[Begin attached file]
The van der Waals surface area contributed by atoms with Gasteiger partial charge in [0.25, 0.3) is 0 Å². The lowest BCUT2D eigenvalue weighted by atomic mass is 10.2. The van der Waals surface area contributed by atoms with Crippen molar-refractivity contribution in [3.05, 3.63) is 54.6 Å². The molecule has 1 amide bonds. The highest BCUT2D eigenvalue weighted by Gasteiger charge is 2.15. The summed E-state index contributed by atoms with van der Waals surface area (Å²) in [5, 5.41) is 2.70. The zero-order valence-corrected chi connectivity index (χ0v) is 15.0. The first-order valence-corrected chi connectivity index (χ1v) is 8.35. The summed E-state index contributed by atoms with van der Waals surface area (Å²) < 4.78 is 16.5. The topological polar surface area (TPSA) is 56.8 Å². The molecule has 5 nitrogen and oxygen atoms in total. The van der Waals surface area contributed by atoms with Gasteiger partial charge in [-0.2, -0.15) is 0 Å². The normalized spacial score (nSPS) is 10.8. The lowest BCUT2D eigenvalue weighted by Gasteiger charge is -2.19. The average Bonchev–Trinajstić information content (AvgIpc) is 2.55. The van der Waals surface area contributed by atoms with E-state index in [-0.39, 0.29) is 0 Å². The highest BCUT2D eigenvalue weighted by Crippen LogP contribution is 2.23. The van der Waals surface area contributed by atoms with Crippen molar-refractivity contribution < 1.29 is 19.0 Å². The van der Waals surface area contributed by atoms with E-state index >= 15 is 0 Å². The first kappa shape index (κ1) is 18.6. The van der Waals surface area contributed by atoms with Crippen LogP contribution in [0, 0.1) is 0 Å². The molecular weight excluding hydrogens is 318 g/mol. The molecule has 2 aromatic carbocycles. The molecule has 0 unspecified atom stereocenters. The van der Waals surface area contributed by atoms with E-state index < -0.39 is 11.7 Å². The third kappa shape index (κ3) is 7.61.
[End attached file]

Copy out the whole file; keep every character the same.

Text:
The van der Waals surface area contributed by atoms with Gasteiger partial charge in [0.25, 0.3) is 0 Å². The lowest BCUT2D eigenvalue weighted by atomic mass is 10.2. The van der Waals surface area contributed by atoms with Crippen molar-refractivity contribution in [3.05, 3.63) is 54.6 Å². The molecule has 1 amide bonds. The highest BCUT2D eigenvalue weighted by Gasteiger charge is 2.15. The summed E-state index contributed by atoms with van der Waals surface area (Å²) in [5, 5.41) is 2.70. The zero-order valence-corrected chi connectivity index (χ0v) is 15.0. The first-order valence-corrected chi connectivity index (χ1v) is 8.35. The summed E-state index contributed by atoms with van der Waals surface area (Å²) < 4.78 is 16.5. The topological polar surface area (TPSA) is 56.8 Å². The molecule has 5 nitrogen and oxygen atoms in total. The van der Waals surface area contributed by atoms with Gasteiger partial charge in [-0.2, -0.15) is 0 Å². The normalized spacial score (nSPS) is 10.8. The lowest BCUT2D eigenvalue weighted by Gasteiger charge is -2.19. The average Bonchev–Trinajstić information content (AvgIpc) is 2.55. The van der Waals surface area contributed by atoms with E-state index in [-0.39, 0.29) is 0 Å². The highest BCUT2D eigenvalue weighted by Crippen LogP contribution is 2.23. The van der Waals surface area contributed by atoms with Crippen molar-refractivity contribution < 1.29 is 19.0 Å². The van der Waals surface area contributed by atoms with E-state index >= 15 is 0 Å². The first kappa shape index (κ1) is 18.6. The van der Waals surface area contributed by atoms with Crippen LogP contribution in [0, 0.1) is 0 Å². The molecular weight excluding hydrogens is 318 g/mol. The molecule has 2 aromatic carbocycles. The molecule has 0 unspecified atom stereocenters. The van der Waals surface area contributed by atoms with E-state index < -0.39 is 11.7 Å². The third kappa shape index (κ3) is 7.61.